Who Is Emily Calandrelli? The 'Bill Nye Saves The World' Correspondent Wants To Inspire Women In Science

Eddy Chen/Netflix

When Bill Nye Saves the World premieres on Netflix April 21, it may look a little different than the beloved children's science show '90s kids grew up with. It will still have the same spirited, learning-driven core, but this time around, it's staying true to its new name. The spinoff aims to dispel anti-scientific claims, tackling timely, pressing topics like climate change, alternative medicine, and artificial intelligence. Also adding to its revamped image are a live studio audience and a slew of buzzy guest stars, and as you sift through its star-studded list of celebrity correspondents, you may be wondering: Who Is Emily Calandrelli?

Though a newcomer to the Bill Nye franchise, Calandrelli is a veteran science host in her own right. Since 2014, she's been a host and producer for Fox's Xploration Outer Space, in which she visits various NASA facilities to answer questions about our universe. According to her website, she's also a guest science writer and host for Discovery News, covers the space industry as a writer for TechCrunch, and gives talks about space exploration, scientific literacy, and equality as a professional public speaker. Her first children's book, Ada Lace: On the Case, is due for release on August 29.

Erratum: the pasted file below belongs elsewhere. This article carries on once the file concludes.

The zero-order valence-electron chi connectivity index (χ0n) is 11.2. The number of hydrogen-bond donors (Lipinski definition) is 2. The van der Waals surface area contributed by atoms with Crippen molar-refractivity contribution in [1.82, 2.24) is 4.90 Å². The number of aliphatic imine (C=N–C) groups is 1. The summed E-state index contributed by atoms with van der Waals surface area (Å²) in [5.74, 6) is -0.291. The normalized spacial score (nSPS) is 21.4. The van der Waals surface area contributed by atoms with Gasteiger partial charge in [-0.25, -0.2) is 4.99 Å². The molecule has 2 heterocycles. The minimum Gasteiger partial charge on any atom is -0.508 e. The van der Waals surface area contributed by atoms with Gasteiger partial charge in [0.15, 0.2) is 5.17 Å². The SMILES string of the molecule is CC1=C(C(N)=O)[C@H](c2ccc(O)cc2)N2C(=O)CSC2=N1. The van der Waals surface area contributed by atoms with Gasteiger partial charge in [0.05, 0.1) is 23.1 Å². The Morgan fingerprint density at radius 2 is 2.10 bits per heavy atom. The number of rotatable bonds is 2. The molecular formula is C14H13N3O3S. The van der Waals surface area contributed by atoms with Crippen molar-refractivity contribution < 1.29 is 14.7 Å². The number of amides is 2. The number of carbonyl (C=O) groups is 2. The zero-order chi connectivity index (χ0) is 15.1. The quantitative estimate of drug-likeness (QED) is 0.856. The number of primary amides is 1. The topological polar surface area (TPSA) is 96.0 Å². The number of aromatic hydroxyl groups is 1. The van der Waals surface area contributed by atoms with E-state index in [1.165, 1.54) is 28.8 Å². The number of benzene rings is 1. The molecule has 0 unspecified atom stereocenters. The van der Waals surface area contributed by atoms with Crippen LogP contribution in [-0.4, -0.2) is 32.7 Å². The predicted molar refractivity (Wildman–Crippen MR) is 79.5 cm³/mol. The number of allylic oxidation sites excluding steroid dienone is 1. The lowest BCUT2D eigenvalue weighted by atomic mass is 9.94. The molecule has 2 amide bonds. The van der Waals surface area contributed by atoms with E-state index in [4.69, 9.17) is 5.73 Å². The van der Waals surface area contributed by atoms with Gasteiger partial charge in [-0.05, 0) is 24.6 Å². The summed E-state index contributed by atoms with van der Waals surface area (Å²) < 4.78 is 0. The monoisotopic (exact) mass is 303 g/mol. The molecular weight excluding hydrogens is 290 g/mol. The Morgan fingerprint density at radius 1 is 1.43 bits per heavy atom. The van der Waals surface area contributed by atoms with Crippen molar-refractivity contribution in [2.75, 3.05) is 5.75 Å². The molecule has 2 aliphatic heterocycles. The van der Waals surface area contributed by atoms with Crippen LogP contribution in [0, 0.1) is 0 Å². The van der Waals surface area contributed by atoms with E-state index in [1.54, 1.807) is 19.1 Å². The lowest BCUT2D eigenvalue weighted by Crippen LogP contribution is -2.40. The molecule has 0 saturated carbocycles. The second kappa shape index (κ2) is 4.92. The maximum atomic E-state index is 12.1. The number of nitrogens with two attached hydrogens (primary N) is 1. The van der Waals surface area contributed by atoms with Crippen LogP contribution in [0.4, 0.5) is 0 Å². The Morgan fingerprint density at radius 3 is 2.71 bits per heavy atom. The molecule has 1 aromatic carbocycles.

And Calandrelli has an impressive resume to boot: She has an undergraduate degree in Mechanical and Aerospace Engineering from West Virginia University, plus a masters from MIT in both Aeronautics and Astronautics and Technology and Policy. She was even a visiting scholar at the Harvard NASA Tournament Lab, where she helped organizations solve technical challenges through the use of crowdsourcing.

When asked when she first realized she'd be a good fit for science television, Calandrelli told the Boston Globe she'd had a lightbulb moment while interning at NASA’s Glenn Research Center. She said:

"All of the interns had to do a presentation on what they learned that summer. The director of my program pulled me aside and asked if I had training in public speaking. He said I must be a senior in college. I was a rising sophomore. That was when I realized I might be good at explaining this stuff and bringing the information, for lack of a better phrase, down to earth."

She also told Nextshark that it's important to her to have female representation in the field. As she explained:

"I think when you’re younger watching TV, there’s just something about watching someone that looks a little bit like you talking about science, math and space exploration that makes it a little more relatable. It makes it more like, 'Oh, maybe that’s something that I could do.' It makes that thought come a little easier. Fifty-five percent of our viewers are female. That’s huge because my show is all about a male-dominated field, so we have 55 percent females watching a show about a male-dominated field. I think that speaks volumes to how we’re attracting more and more women to become interested in space."

That sounds like a cause viewers can get behind. Catch Calandrelli in action when Bill Nye Saves the World hits Netflix on Friday.